February 28, 2011

Comics Code Seal R.I.P.

Ugly isn't it?

The comics code seal was a self-imposed, self-regulatory marker crafted by the various comic book publishers to get the government and parents groups off their back.

Last month, it went tits up and died. DC comics, and finally Archie comics, stopped submitting to the Comics Code Authority, basically killing it in favor of their own reader advisories.

Discussions about the legacy of this code, and the motivations behind its rules and haphazard application will go on for a long time. For my part, I've always seen it as a mechanism for censorship, and I've always considered it to be something as un-American and fascist as the presumptuous House Un-American Activities Committee was. As damaging as its control was, the seal itself enabled something just as bad if not worse than the promulgation and enforcement of the subjective morals of a few onto the public. The seal established (-in a way that even Frederic Wertham's books and writings couldn't have-) that comic books were a medium for children. More than any of the CCA seal's insipid and condescending rules about allowable portrayals of sex, crime and violence, it was the presumptions of the comic book audience's makeup, and the parallel assumptions about the sophistication, intelligence and emotional vulnerability of readers that did the most harm.

As a reader and creator in the medium, I blame the seal and the CCA for much of the bad writing in comics for the past several decades, and nearly all of the mediocrity foisted on readers across all genres. I am thankful that I was born late enough to be spared toiling under its yoke.

I can be heard briefly speaking about the Comics Code, and the history of the CCA's predecessor at Troy Price's Completely Comics blog at about 34 minutes in at this link:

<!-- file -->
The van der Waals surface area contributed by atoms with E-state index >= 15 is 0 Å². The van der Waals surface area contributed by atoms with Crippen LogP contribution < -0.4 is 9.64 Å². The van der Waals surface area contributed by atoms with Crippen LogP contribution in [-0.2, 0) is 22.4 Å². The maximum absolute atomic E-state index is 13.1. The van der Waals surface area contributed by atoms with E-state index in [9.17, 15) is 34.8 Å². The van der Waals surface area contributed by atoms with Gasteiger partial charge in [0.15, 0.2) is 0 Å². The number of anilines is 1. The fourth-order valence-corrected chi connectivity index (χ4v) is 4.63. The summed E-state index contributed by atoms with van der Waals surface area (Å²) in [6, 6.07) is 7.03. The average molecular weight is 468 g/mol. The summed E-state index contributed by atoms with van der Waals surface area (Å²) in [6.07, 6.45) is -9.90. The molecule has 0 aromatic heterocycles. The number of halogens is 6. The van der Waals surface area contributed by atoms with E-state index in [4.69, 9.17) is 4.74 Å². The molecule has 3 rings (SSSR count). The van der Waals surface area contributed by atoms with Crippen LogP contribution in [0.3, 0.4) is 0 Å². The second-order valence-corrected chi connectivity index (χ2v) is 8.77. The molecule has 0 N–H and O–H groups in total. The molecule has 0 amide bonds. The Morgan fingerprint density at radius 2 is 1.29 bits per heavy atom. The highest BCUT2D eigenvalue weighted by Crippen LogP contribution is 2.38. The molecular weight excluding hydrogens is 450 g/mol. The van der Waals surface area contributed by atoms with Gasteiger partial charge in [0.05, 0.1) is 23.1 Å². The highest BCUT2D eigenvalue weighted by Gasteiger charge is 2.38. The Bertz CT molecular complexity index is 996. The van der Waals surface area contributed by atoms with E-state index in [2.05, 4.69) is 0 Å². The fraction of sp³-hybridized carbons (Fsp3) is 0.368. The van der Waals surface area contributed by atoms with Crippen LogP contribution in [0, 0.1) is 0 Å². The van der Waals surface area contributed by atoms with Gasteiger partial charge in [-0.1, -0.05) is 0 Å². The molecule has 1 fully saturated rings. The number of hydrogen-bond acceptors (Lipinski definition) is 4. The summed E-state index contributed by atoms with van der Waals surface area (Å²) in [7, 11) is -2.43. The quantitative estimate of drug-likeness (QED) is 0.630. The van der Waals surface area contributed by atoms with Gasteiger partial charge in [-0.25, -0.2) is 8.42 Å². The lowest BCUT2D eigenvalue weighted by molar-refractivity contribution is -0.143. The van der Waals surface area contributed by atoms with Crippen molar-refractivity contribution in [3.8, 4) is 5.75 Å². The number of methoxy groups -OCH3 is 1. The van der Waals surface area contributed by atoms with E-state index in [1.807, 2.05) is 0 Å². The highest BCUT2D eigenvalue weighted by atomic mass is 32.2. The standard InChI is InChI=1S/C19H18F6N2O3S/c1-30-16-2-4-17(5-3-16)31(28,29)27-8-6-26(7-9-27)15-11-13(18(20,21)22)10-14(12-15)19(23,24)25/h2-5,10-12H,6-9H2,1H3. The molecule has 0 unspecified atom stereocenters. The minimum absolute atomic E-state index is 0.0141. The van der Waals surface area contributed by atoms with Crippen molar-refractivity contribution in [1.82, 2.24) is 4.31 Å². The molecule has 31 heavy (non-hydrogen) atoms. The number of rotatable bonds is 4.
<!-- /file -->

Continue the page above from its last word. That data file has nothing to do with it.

February 22, 2011

Don’t (Won't) Get Fooled Again

Death in the comics is a rare and momentous event, being that comics, especially superhero titles, make a repeated point of defying mortality and even ignoring the age of their central protagonists, month after month, year after year, now on into the 21st century. I’ve written at length about the now institutionalized practice (read stunt) of killing off legacy characters to drum up noise for a title. I still think it’s a weak and cynical trope, and all it really indicates is a lack of imagination on the part of editors and writers. Recent case in point: Johnny Storm, The Human Torch of Marvel Comics, who just met a violent end this month.

As a reader, and sometime comic book artist/creator I don’t have an issue with death in stories, -but I’m not referring to death am I? –Again I’m talking about a stunt; a gimmick conceived to generate buzz, even fury in an indifferent audience. The editors at Marvel have already rationalized, in public statements, that someone such as I wouldn’t even be writing about their comic title if they hadn’t killed off Johnny Storm, -that’s true. Truer still is the fact that I’m still not writing about how good their comic book is, or even buying it again now that Johnny is dead. It’s the leveraging of a death as a scandalous hook that is problematic for me as a reader. I wasn’t reading Fantastic Four comics because “nothing was happening.” -I wasn’t reading Fantastic Four because the stories hadn’t been strong in years. This is the case with many superhero titles at Marvel and at DC, and the solution that seems to be repeatedly pitched on an almost annual cycle is the sudden unexpected killing off of a character, -with no intentions of really keeping him/her out of the world of the “living,” even for very long.